CDC concerned about possible undetected spread of monkeypox in UK


CDC concerned about possible undetected spread of monkeypox in UK

TThe Centers for Disease Control and Prevention on Tuesday expressed concern over an unusual outbreak of monkeypox in the UK, suggesting there appears to be at least one undetected transmission of the virus there, and warned of the possibility that the Outbreak could spread beyond UK borders.

“We have a level of concern that this is very different than what we normally think of monkeypox. And I think we have some concerns that this could spread outside of the UK,” Jennifer McQuiston, a senior CDC official, said in an interview with STAT.

Since the beginning of May, seven confirmed and one probable case of monkeypox have been detected in the UK – an unusually high number considering human cases of monkeypox are uncommon and particularly rare outside of West and Central Africa. While one of the cases had recently traveled to Nigeria, where monkeypox is endemic, the others appear to have contracted the virus in the UK. None of those infected domestically have any known links with the traveler, and the timing of the cases’ onset suggests he was not the source of these infections.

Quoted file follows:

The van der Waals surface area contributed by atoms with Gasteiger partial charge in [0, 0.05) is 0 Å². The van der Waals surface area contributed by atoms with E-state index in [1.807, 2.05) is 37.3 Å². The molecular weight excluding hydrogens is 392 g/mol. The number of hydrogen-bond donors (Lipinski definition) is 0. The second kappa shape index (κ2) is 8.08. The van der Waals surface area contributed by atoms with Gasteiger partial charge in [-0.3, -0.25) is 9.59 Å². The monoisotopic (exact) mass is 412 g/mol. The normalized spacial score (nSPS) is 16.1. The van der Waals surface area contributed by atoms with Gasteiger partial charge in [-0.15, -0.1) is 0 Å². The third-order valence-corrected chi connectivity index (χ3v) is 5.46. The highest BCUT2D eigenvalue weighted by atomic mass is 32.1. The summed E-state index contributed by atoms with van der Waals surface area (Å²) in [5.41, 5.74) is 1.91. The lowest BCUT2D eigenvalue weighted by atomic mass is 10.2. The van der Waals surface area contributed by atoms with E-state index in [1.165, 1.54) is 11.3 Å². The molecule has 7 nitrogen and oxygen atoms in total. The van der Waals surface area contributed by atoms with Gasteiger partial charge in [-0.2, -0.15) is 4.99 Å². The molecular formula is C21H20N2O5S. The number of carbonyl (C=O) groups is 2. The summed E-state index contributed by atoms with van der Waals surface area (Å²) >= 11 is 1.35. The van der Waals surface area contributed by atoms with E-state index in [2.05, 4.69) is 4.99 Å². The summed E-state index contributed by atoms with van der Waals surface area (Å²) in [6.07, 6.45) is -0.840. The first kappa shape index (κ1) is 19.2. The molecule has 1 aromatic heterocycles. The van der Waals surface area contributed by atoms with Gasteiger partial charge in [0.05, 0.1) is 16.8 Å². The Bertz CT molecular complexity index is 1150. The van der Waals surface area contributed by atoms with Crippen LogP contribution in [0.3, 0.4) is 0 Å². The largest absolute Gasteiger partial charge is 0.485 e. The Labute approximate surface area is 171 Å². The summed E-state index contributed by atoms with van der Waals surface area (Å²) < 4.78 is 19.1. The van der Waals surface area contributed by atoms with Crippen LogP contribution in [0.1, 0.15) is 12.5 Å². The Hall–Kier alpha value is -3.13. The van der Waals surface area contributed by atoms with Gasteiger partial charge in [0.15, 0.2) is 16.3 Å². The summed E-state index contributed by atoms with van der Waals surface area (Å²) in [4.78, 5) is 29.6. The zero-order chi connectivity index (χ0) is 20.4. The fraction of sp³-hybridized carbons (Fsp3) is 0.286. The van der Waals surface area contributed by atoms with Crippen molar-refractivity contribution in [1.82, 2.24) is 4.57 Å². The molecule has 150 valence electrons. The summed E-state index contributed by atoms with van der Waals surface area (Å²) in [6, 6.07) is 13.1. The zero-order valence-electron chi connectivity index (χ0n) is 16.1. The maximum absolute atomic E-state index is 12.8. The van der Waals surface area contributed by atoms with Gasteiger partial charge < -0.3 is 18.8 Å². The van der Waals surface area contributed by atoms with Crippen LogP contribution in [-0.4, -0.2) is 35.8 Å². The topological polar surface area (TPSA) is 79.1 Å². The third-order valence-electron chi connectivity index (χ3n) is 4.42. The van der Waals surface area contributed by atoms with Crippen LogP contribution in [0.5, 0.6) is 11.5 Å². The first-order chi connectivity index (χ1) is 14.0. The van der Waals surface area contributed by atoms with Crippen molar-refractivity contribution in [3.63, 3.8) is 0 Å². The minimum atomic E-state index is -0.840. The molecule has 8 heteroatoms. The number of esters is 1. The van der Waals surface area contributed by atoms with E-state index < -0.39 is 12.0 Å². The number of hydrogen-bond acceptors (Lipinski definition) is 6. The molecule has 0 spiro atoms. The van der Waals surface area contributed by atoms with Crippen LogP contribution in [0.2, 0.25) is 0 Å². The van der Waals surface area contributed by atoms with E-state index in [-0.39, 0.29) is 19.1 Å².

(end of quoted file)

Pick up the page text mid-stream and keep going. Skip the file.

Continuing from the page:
Complicating the situation – and heightening concern – is the fact that the other cases are about two distinct groups with no discernible links to one another. Two of the confirmed cases and the only probable case are a family unit, Maria Van Kerkhove, an expert with the World Health Organization, said at a news conference on Tuesday. The other four confirmed cases most recently known have been identified by Britain’s Health Security Agency as gay, bisexual or other men who have sex with men – three from London and a fourth from Newcastle, almost 300 miles north. All four were probably infected in London, the authority said.

It is not known how any of these people contracted the virus. Transmission is thought to occur primarily through virus-laced droplets, but direct contact with lesions or bodily fluids of an infected person, or indirect contact through contaminated clothing or bedding can also result in transmission.